Rising greenhouse gases could have negative effects on countries' economic output and contribute to more extreme El Ninos – triggering more severe weather – new NOAA research in the Journal Nature Climate Change says.
In one of three articles with NOAA authors, physical scientist Sarah Kapnick of NOAA's Geophysical Fluid Dynamics Laboratory teamed up with University of Arizona economist Derek Lemoine to propose a new method to predict how regional warming will affect the Gross Domestic Product of nations around the world.
Combining recent physical models, socio-economic information and the economic impacts of past warming periods, Kapnick and Lemoine project that future warming could raise the average rate of economic growth in richer countries, reduce it in poorer countries and increase the variability of many countries' growth rates as warming increases climate variability.
"Our paper shows that poorer countries are more susceptible to climate change than richer countries and less able to adapt," Kapnick said. "This research gives us another tool to calculate the costs of climate change."
According to Lemoine, the forecast doesn't point to good news in any countries.
"We're looking at a certain slice of how near-term climate change affects GDP," he explained. "This does not take into account the full value of having a forest standing, having diverse species or other nonmarket values."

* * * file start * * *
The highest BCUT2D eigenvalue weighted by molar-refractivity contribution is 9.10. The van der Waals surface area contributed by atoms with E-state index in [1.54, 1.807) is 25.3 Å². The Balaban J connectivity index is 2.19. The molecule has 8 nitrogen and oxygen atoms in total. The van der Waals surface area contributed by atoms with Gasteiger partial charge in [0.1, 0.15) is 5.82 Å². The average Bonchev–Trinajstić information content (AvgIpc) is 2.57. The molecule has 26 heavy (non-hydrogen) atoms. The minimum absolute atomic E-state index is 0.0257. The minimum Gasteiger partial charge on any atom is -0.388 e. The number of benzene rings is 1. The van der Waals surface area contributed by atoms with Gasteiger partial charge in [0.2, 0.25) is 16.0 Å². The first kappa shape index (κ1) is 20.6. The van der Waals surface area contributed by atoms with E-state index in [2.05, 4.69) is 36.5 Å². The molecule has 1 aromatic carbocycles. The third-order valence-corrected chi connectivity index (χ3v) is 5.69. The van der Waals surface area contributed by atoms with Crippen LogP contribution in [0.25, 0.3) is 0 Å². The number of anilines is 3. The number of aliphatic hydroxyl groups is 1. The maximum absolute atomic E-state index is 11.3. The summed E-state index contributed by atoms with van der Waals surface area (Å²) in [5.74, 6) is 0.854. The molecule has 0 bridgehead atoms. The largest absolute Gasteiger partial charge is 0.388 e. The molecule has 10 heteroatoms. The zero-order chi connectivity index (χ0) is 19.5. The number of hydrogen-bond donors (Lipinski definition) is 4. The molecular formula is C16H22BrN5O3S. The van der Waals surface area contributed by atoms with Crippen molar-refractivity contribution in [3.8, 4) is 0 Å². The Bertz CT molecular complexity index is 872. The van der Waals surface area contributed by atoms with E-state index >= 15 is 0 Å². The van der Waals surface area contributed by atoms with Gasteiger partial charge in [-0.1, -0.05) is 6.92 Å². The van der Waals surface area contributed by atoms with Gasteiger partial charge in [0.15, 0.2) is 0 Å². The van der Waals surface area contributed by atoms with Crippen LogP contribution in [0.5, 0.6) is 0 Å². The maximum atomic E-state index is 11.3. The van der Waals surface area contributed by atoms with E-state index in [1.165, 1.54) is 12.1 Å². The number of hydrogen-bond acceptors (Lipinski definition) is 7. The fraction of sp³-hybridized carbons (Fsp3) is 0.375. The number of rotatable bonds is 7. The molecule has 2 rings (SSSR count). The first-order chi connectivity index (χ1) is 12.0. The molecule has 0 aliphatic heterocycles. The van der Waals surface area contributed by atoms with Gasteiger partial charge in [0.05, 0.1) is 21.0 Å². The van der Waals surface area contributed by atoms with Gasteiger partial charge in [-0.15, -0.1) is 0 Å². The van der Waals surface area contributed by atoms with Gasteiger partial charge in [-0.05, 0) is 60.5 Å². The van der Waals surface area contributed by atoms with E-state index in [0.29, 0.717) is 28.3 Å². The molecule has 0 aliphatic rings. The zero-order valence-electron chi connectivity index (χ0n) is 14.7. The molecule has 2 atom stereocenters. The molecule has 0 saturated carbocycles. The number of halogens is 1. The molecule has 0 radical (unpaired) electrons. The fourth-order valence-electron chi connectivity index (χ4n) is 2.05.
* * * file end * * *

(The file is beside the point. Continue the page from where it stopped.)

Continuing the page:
Future research, he said, will require drilling down on nonmarket costs.
El Ninos, GHGs and severe weather
Michael McPhaden, a senior scientist from NOAA's Pacific Marine Environmental Laboratory, discusses in a commentary in Nature Climate Change why a much anticipated El Niño did not occur in 2014, but an unforeseen strong El Niño is developing in 2015.
McPhaden suggests several possible reasons, among which are long-term changes in background oceanic and atmospheric conditions, including warming trends in the Indian Ocean and western Pacific due to greenhouse gas emissions.
These background conditions affect the development of El Niño and its impacts by modifying feedbacks between the ocean and the atmosphere in the tropical Pacific.
McPhaden stresses the need for more research to improve prediction of El Niño, the dominant year-to-year climate phenomenon driving extreme weather conditions worldwide.
In another paper, McPhaden and Gabriel Vecchi of NOAA's Geophysical Fluid Dynamics Laboratory join with 15 other researchers to suggest that greenhouse warming is likely to contribute to more extreme El Niños and La Niñas in the future, triggering more catastrophic weather events.
"Research to improve the prediction of El Niño is so important to the world and also to our own country," Vecchi said. "If we can confidently predict El Niño we can say something about what kind of weather to expect in the coming winter in various regions of our country. This will allow us to give communities and businesses environmental information to enable better decisions by organizations and individuals."
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